BY PROBLEM MASAU/GARY GERALD MTOMBENI
ZANU PF has reportedly hijacked the mobile national identity registration blitz and commandeered the services to the party’s perceived strongholds to make sure its supporters obtain identity documents (IDs) needed for voting processes.
On Monday, Zanu PF’s local leadership in Harare South reportedly told residents that they had invited the Registrar-General’s Office to issue the IDs in the constituency so that no one would have an excuse not to register to vote in the 2023 elections.
There are also reports that the same services have been extended to the apostolic sects that have been known to fiercely support the ruling party.
Government launched the national IDs registration blitz on April 1 this year with the exercise scheduled to end on September 30, but there are reports that Zanu PF is now monopolising the programme to benefit supporters in its strongholds, mostly rural areas.
Zanu PF information director Tafadzwa Mugwadi, however, said there was nothing amiss in having the mobile registration blitz concentrated at apostolic sects shrines and other perceived ruling party strongholds.
“What is wrong with people getting national IDs at churches? Should Christians be discriminated against because there is a probability they will vote for Zanu PF?” Mugwadi asked when contacted for comment yesterday.
“I must be honest to advise that those making such allegations are going beyond sense with propaganda and I am sorry for them. IDs are a right of every Zimbabwean, Christian or atheist.”
Zanu PF national commissar Mike Bimha said: “We have never discussed the issue of IDs, so I don’t know anything about. In fact, we do not hijack national processes.”
In June, Zanu PF members commandeered officials from the RG’s Office to serve only ruling party members seeking birth and death certificates as well as national IDs in Mhondoro.
This was after the party’s functionaries stormed Tafara Primary School, where there was a mobile registration exercise, disrupting business and ordered RG officials to give preferential treatment to applicants vetted and approved by Zanu PF.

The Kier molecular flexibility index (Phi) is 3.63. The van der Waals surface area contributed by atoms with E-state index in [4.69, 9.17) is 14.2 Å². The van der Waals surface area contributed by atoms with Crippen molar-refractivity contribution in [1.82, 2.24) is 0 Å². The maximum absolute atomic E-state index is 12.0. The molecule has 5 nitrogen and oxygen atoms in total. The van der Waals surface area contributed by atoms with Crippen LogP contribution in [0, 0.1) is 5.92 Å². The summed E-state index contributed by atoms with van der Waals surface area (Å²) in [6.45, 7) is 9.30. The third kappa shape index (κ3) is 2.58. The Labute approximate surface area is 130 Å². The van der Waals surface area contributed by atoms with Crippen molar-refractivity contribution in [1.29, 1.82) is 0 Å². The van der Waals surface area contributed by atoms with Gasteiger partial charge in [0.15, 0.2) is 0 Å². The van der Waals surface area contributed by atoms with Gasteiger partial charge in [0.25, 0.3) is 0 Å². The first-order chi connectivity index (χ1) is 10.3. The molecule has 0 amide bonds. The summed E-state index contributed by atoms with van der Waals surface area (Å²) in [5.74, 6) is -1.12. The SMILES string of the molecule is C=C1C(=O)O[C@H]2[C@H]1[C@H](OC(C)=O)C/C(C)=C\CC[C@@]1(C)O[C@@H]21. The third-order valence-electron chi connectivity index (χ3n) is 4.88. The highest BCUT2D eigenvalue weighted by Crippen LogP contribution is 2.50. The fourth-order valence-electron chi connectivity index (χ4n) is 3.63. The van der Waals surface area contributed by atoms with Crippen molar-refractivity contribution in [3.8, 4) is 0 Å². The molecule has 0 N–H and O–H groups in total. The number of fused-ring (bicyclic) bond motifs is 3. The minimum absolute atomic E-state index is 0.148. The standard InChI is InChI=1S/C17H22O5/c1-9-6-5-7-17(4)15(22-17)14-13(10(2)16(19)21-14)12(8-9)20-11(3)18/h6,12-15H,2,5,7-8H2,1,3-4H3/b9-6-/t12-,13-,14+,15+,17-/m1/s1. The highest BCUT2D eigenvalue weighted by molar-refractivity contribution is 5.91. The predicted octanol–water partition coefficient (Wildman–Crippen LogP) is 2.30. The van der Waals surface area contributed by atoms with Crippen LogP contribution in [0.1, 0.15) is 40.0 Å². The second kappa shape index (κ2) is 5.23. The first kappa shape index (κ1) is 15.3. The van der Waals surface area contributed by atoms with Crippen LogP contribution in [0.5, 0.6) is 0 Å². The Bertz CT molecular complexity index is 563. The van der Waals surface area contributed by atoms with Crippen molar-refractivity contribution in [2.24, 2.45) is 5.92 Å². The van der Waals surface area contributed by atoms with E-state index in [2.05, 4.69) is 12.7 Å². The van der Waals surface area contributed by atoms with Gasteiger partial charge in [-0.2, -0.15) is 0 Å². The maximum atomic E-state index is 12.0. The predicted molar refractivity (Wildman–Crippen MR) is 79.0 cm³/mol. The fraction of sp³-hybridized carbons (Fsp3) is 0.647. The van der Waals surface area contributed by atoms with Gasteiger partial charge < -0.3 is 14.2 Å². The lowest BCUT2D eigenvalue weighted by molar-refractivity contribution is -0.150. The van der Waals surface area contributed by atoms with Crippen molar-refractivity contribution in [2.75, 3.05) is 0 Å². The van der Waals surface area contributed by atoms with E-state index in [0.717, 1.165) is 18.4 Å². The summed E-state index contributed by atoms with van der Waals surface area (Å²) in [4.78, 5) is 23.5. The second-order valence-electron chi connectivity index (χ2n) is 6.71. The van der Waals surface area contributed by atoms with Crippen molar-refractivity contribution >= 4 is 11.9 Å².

They were led by Zanu PF Mhondoro district co-ordinating committee deputy information secretary Doubt Masaka.
The registration exercise was then aborted after protests by villagers, who felt the process had been politicised.
An official from the RG’s Office Timothy Mumba told NewsDay yesterday that there were several localised national ID issuance sites across the country, but referred other questions to Registrar-General Henry Tawona Machiri, who was not reachable on his mobile phone.
“I can confirm that we have several ID blitzes across the country like the one that we launched in Hopley, Harare South,” Mumba said.
Zanu PF has in the past been accused of abusing State resources and institutions to consolidate power.
#EkhayaVote2023 spokesperson Nkosilathi Dibiti said: “The bigger challenge that we faced as we were doing the mobile registration blitz was the issue of IDs. These IDs have become a problem because many people did not have them.”
According to official data published by the Zimbabwe Electoral Commission, Bulawayo had the lowest number of registered voters at 270 914 people, from a national total of 5 804 975 registered voters.